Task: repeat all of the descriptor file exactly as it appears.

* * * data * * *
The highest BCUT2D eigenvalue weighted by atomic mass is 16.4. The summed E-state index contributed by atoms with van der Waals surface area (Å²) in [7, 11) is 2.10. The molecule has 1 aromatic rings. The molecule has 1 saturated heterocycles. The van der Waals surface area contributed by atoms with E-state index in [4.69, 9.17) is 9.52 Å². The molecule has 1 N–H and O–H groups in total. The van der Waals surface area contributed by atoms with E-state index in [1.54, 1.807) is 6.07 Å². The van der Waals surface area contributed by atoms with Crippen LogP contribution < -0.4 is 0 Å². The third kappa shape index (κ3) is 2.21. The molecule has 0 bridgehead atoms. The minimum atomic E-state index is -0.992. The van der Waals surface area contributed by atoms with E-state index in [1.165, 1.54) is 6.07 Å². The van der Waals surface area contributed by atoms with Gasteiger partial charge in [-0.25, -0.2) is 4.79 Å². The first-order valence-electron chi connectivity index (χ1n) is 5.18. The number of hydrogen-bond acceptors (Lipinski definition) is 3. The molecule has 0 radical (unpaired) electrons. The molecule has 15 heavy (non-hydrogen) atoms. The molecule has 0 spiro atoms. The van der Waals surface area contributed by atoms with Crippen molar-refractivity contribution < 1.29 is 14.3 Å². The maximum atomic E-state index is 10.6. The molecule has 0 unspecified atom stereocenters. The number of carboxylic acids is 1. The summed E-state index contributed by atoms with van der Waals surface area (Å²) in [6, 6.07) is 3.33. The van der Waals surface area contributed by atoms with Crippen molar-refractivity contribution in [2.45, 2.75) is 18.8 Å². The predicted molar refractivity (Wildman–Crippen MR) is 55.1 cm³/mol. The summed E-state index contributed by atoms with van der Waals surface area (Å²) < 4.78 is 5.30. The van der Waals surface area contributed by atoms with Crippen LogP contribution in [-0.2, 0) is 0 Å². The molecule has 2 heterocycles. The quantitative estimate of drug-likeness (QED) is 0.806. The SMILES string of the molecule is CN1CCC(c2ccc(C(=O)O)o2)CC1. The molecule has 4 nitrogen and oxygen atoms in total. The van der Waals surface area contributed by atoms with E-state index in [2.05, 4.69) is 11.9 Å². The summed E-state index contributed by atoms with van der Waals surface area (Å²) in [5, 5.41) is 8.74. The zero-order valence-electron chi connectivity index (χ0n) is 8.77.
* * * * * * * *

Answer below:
The highest BCUT2D eigenvalue weighted by atomic mass is 16.4. The summed E-state index contributed by atoms with van der Waals surface area (Å²) in [7, 11) is 2.10. The molecule has 1 aromatic rings. The molecule has 1 saturated heterocycles. The van der Waals surface area contributed by atoms with E-state index in [4.69, 9.17) is 9.52 Å². The molecule has 1 N–H and O–H groups in total. The van der Waals surface area contributed by atoms with E-state index in [1.54, 1.807) is 6.07 Å². The van der Waals surface area contributed by atoms with Crippen LogP contribution < -0.4 is 0 Å². The third kappa shape index (κ3) is 2.21. The molecule has 0 bridgehead atoms. The minimum atomic E-state index is -0.992. The van der Waals surface area contributed by atoms with E-state index in [1.165, 1.54) is 6.07 Å². The van der Waals surface area contributed by atoms with Gasteiger partial charge in [-0.25, -0.2) is 4.79 Å². The first-order valence-electron chi connectivity index (χ1n) is 5.18. The number of hydrogen-bond acceptors (Lipinski definition) is 3. The molecule has 0 radical (unpaired) electrons. The molecule has 15 heavy (non-hydrogen) atoms. The molecule has 0 spiro atoms. The van der Waals surface area contributed by atoms with Crippen molar-refractivity contribution < 1.29 is 14.3 Å². The maximum atomic E-state index is 10.6. The molecule has 0 unspecified atom stereocenters. The number of carboxylic acids is 1. The summed E-state index contributed by atoms with van der Waals surface area (Å²) in [6, 6.07) is 3.33. The van der Waals surface area contributed by atoms with Crippen molar-refractivity contribution in [2.45, 2.75) is 18.8 Å². The predicted molar refractivity (Wildman–Crippen MR) is 55.1 cm³/mol. The summed E-state index contributed by atoms with van der Waals surface area (Å²) < 4.78 is 5.30. The van der Waals surface area contributed by atoms with Crippen LogP contribution in [-0.2, 0) is 0 Å². The molecule has 2 heterocycles. The quantitative estimate of drug-likeness (QED) is 0.806. The SMILES string of the molecule is CN1CCC(c2ccc(C(=O)O)o2)CC1. The molecule has 4 nitrogen and oxygen atoms in total. The van der Waals surface area contributed by atoms with E-state index in [2.05, 4.69) is 11.9 Å². The summed E-state index contributed by atoms with van der Waals surface area (Å²) in [5, 5.41) is 8.74. The zero-order valence-electron chi connectivity index (χ0n) is 8.77.